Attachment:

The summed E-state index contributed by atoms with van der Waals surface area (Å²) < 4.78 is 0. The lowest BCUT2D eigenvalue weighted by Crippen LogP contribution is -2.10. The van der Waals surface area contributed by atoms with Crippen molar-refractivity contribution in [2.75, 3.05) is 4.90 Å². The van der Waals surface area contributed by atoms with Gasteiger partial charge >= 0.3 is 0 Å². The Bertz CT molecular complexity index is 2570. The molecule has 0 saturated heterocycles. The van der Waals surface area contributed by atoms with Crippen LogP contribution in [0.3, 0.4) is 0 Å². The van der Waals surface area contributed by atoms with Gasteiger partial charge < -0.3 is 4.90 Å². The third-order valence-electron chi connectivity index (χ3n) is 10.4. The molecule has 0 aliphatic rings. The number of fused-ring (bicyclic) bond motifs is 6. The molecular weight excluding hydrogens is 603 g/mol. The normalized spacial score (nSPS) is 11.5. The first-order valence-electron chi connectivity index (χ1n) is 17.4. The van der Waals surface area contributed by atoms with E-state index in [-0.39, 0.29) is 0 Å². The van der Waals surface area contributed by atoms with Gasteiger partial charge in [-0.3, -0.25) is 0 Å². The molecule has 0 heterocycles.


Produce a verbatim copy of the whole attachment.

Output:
The summed E-state index contributed by atoms with van der Waals surface area (Å²) < 4.78 is 0. The lowest BCUT2D eigenvalue weighted by Crippen LogP contribution is -2.10. The van der Waals surface area contributed by atoms with Crippen molar-refractivity contribution in [2.75, 3.05) is 4.90 Å². The van der Waals surface area contributed by atoms with Gasteiger partial charge >= 0.3 is 0 Å². The Bertz CT molecular complexity index is 2570. The molecule has 0 saturated heterocycles. The van der Waals surface area contributed by atoms with Crippen LogP contribution in [0.3, 0.4) is 0 Å². The van der Waals surface area contributed by atoms with Gasteiger partial charge < -0.3 is 4.90 Å². The third-order valence-electron chi connectivity index (χ3n) is 10.4. The molecule has 0 aliphatic rings. The number of fused-ring (bicyclic) bond motifs is 6. The molecular weight excluding hydrogens is 603 g/mol. The normalized spacial score (nSPS) is 11.5. The first-order valence-electron chi connectivity index (χ1n) is 17.4. The van der Waals surface area contributed by atoms with E-state index in [-0.39, 0.29) is 0 Å². The van der Waals surface area contributed by atoms with Gasteiger partial charge in [-0.3, -0.25) is 0 Å². The molecule has 0 heterocycles.